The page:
"Nothing is alive in Isabella" in Measure for Measure by Shakespeare.  Explore the validity of this assessment. 

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teachersage eNotes educator| Certified Educator

Measure for Measure is a very dark comedy, and there is, admittedly, something appalling in Isabella's rigid refusal to sleep with Angelo to save her brother's life. After all, it would be a short time of unpleasantness that would save her brother's life. What kind of person wouldn't make that sacrifice for a loved one?

It's a mistake, however, to interpret this to mean "nothing is alive" in Isabella. In fact, one could argue that the character in whom nothing is alive is Angelo. He, under a mask of false morality, is apparently dead to empathy or compassion or anything outside of his own desires.

Isabella is, in contrast, morally alive. Her morals may seem misplaced to a modern audience (or even an Elizabethan one) but she is in anguish, struggling with what to do. Unlike Angelo, she really, truly believes that sex outside of marriage is a sin. She really believes in an afterlife, and she really believes humans will be judged by God for how they lived on earth. Morality and religion are, for her, deeply felt. And because she is so deeply morally alive, she is a character who is able to learn and grow. As eNotes puts it:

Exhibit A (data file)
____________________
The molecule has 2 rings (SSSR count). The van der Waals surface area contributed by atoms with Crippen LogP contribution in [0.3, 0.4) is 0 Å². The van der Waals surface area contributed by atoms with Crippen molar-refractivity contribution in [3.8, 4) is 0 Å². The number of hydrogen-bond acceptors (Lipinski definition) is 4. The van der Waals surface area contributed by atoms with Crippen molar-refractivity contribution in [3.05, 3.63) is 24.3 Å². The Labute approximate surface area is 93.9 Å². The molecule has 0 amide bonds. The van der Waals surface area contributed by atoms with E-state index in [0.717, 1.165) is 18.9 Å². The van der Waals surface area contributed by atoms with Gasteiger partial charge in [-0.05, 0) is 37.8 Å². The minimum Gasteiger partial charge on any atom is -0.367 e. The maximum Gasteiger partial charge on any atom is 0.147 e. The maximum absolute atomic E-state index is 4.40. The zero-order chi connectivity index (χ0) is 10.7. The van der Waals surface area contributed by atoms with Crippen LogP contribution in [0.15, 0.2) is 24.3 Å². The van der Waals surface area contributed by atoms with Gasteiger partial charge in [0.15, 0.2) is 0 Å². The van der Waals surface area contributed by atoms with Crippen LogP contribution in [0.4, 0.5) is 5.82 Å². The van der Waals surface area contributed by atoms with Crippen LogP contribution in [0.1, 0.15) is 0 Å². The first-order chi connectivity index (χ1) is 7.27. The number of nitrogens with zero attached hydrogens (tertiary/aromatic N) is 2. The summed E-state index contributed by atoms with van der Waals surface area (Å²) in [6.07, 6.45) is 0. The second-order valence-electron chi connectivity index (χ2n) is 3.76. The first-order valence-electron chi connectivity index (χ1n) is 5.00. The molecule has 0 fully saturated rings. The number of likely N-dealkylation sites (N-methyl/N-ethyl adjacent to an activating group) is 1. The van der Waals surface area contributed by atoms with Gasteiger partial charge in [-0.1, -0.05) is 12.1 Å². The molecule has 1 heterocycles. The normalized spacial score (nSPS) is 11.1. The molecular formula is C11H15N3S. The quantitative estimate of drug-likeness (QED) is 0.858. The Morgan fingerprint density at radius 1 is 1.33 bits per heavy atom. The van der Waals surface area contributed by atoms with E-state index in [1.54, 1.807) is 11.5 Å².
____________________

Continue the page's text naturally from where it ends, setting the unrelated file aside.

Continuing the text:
She learns, as Angelo does not, to value mercy, and she is able at the end of the play to join Mariana on her knees to plead for the deputy’s life.

shakespeareguru eNotes educator| Certified Educator

As with many of Shakespeare's characters, there is much disagreement about the nature of Isabella's character.  Is she cold and unfeeling (having "nothing" in her "alive" as you suggest) for not assisting her brother in gaining his freedom?  Is her complete revulsion and disgust with Angelo's suggested alliance hypocritical, in light of her participation in deception and intrigue later in the play with Marianna?  Or is she simply a female pawn in a male dominated society?  It is possible to argue any one of these points of view.

These are all matters of critical opinion, and you are certainly free to form your own.  Whatever assessment you make of her character, structurally, she is the main character of the play, and, as such, assists in restoring order and harmony to her world by the conclusion.  At the play's end, she is pledged in marriage to the Duke and Angelo is restored to the woman to whom he has pledged himself in troth, Marianna.  This resolution is meant to be seen as satisfying and harmonious, since this is the structure of Comedy as Shakespeare understood the form.

For further consideration of Isabella's character, listed in the links below are some critical assessments for you to consider in arriving at your own opinion of her nature.


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Measure for Measure

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